Plaintiff alleges prison staff immediately returned him to his cell, and did not treat him for smoke inhalation. Following the prison riot, Plaintiff “ask[ed] for days to be seen by medical, ” but he was advised there would be no inmate movement. Finally, on June 3, 2015, Plaintiff received medical attention. (Id.)

         Guerry filed grievances with prison officials. (Id. at CM/ECF pp. 17-20.) The following response is attached to Guerry's Complaint:

You contend while housed at Tecumseh State Correctional Institution (TSCI) that during the May 10, 2015 TSCI disturbance, TSCI staff failed to protect Protective Custody inmates by abandoning their posts and leaving Protective Custody inmates to be victimized by General Population inmates. During the time period you mention in your Grievance, TSCI staff was busy working through a significant emergency situation. TSCI inmate and staff safety was an area of primary concern during the entire period surrounding the May 10, 2015 disturbance. The May 10, 2015 TSCI disturbance ultimately impacted all aspects of facility operations in some way. TSCI staff made every effort to provide the best environment possible considering the circumstances and difficulties created by the May 10, 2015 incident.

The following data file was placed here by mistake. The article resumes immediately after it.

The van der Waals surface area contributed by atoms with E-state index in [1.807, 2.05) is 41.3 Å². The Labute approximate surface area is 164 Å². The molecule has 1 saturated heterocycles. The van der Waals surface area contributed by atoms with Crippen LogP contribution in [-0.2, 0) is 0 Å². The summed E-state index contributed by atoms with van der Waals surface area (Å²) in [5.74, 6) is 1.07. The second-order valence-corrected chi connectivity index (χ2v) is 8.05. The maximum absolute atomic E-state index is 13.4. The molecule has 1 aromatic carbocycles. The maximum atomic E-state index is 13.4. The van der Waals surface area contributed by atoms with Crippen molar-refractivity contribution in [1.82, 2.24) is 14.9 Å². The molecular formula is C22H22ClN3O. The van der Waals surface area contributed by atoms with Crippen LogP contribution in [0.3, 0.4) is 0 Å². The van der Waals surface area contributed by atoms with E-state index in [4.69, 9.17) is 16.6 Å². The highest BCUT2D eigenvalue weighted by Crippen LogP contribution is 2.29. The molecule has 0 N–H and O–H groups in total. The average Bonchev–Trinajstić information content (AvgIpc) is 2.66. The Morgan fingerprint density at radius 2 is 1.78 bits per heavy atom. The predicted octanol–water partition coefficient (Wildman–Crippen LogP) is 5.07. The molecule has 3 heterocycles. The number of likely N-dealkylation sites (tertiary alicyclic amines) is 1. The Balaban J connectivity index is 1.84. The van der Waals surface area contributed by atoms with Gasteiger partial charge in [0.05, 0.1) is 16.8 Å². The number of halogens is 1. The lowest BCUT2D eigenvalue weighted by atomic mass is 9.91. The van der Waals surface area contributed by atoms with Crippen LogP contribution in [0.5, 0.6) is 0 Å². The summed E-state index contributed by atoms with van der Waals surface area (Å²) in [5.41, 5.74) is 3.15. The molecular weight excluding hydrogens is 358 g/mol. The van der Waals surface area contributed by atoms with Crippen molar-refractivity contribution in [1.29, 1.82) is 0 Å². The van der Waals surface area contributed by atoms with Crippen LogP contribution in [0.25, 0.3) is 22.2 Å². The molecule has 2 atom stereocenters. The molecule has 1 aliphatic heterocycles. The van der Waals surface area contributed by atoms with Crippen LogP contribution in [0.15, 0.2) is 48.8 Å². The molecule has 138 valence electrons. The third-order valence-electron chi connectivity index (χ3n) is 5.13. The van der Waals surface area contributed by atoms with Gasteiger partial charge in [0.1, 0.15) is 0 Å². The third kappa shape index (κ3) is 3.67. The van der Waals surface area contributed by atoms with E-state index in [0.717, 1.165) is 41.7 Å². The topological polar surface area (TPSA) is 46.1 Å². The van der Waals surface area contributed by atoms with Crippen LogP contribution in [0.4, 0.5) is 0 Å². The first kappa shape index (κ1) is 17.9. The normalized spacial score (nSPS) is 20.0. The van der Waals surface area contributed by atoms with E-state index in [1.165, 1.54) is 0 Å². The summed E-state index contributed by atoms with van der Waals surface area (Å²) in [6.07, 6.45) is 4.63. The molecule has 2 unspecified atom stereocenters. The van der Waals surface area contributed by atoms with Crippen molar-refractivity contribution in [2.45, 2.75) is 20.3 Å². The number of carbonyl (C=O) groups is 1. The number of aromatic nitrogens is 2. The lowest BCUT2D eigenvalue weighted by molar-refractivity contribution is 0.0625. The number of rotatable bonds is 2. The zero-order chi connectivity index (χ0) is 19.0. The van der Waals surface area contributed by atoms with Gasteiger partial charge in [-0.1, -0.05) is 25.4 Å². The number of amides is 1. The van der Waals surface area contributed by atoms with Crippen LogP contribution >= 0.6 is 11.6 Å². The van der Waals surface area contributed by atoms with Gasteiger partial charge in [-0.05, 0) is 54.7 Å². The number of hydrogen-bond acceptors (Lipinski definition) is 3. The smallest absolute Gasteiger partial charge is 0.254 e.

(Id. at CM/ECF p. 20.)